IMG_2562 (2)
This was by far my best butterfly pic of the day…
IMG_2562 (3)
…so I devoted some attention…
IMG_2562 (4)
…to making the most…

IMG_2562 (5)IMG_2563 (2)IMG_2563 (3)

The Start Of The Bob Willis Trophy

A first post on the Bob Willis Trophy, a bit of mathematics and some photographs.

INTRODUCTION

This post looks at the start of the competition that has been devised to replace the county championship in this pandemic hit season, play in which got underway at 11AM this morning. The second ODI between England and Ireland gets underway at the Ageas Bowl shortly.

HONOURING A LEGEND

Bob Willis, the former fast bowler who was only the second England bowler to take as many as 300 test wickets, following in the footsteps of Fred Trueman, died on December 4th 2019. When it became apparent a normal county championship would be impossible to stage it was only natural that his name should be attached to the replacement competition. Willis’ finest hour came at Headingley in 1981. He he taken no wickets in either innings, when with Australia 56-1 in their second innings needing only a further 74 for victory he was given one last chance to save his test career. Just under an hour later Australia were 75-8 and Willis had taken six wickets in as many overs (the other, the adhesive Border, had fallen to Chris Old). Dennis Lillee and Ray Bright launched a counter attack that yielded 35 runs in four overs before Lillee mistimed a drive and Gatting ran in, dived and held the catch. Alderman was dropped twice of Botham, but the first ball of Willis’ 16th over of the innings and tenth off the reel uprooted Bright’s middle stump to give England victory by 18 runs, with Willis having figures of 8-43. Willis would play on another three years, captaining the side for a period.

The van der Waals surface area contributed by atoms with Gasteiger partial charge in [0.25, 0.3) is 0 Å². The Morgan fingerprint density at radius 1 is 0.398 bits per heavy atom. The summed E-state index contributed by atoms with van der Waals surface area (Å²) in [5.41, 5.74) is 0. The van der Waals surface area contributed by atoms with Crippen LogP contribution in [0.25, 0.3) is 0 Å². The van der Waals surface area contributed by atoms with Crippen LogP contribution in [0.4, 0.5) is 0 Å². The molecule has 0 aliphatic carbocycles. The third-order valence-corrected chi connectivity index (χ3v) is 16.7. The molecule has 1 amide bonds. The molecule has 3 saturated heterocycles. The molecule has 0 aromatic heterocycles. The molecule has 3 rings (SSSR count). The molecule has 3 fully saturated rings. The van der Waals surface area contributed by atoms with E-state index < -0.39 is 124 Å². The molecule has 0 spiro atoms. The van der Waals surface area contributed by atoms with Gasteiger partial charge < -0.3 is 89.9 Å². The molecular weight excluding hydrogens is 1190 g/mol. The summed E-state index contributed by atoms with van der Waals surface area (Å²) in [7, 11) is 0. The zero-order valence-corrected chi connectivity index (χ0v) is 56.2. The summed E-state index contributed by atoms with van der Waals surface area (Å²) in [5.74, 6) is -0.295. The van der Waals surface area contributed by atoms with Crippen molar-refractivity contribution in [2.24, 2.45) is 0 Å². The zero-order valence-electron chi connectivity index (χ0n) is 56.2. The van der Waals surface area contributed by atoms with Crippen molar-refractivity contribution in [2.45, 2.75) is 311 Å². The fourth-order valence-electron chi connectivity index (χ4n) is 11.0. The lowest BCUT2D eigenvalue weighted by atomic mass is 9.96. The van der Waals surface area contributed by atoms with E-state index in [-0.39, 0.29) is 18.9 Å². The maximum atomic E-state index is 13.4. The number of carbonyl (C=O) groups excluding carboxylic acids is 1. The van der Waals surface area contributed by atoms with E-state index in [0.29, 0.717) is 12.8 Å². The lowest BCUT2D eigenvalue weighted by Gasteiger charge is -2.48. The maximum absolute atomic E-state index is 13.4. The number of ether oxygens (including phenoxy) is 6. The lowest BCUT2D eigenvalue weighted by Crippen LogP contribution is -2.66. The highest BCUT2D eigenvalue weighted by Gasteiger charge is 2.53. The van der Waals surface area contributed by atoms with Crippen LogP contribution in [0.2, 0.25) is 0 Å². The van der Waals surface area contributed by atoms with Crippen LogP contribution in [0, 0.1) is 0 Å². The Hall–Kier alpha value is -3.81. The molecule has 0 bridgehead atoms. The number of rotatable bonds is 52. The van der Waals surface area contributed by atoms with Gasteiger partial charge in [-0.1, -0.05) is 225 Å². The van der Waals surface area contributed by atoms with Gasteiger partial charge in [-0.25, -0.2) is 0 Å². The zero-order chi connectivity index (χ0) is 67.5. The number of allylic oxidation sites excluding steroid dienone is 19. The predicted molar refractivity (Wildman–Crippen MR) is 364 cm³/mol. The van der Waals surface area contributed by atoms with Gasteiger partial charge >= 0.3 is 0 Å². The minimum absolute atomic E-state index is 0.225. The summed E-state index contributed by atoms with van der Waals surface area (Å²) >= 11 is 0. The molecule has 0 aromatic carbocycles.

AN EXPERIMENT BORN OF NECESSITY